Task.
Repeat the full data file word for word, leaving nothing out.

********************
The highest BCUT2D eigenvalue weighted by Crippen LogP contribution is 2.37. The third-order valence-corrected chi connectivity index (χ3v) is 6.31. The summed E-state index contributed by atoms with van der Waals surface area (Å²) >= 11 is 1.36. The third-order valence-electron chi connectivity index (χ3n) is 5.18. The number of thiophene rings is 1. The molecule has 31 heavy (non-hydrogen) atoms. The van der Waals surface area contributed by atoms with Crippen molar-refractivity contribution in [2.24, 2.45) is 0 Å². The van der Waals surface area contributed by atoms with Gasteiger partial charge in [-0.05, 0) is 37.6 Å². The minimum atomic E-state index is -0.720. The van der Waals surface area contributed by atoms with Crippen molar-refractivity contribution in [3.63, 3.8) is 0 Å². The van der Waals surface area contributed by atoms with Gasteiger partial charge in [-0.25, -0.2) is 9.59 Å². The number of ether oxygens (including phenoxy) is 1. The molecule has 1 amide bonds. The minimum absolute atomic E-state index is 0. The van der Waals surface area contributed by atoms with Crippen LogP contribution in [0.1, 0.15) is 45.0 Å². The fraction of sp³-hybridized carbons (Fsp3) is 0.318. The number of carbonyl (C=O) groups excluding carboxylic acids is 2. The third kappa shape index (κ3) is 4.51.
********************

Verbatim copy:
The highest BCUT2D eigenvalue weighted by Crippen LogP contribution is 2.37. The third-order valence-corrected chi connectivity index (χ3v) is 6.31. The summed E-state index contributed by atoms with van der Waals surface area (Å²) >= 11 is 1.36. The third-order valence-electron chi connectivity index (χ3n) is 5.18. The number of thiophene rings is 1. The molecule has 31 heavy (non-hydrogen) atoms. The van der Waals surface area contributed by atoms with Crippen molar-refractivity contribution in [2.24, 2.45) is 0 Å². The van der Waals surface area contributed by atoms with Gasteiger partial charge in [-0.05, 0) is 37.6 Å². The minimum atomic E-state index is -0.720. The van der Waals surface area contributed by atoms with Crippen molar-refractivity contribution in [3.63, 3.8) is 0 Å². The van der Waals surface area contributed by atoms with Gasteiger partial charge in [-0.25, -0.2) is 9.59 Å². The number of ether oxygens (including phenoxy) is 1. The molecule has 1 amide bonds. The minimum absolute atomic E-state index is 0. The van der Waals surface area contributed by atoms with Crippen LogP contribution in [0.1, 0.15) is 45.0 Å². The fraction of sp³-hybridized carbons (Fsp3) is 0.318. The number of carbonyl (C=O) groups excluding carboxylic acids is 2. The third kappa shape index (κ3) is 4.51.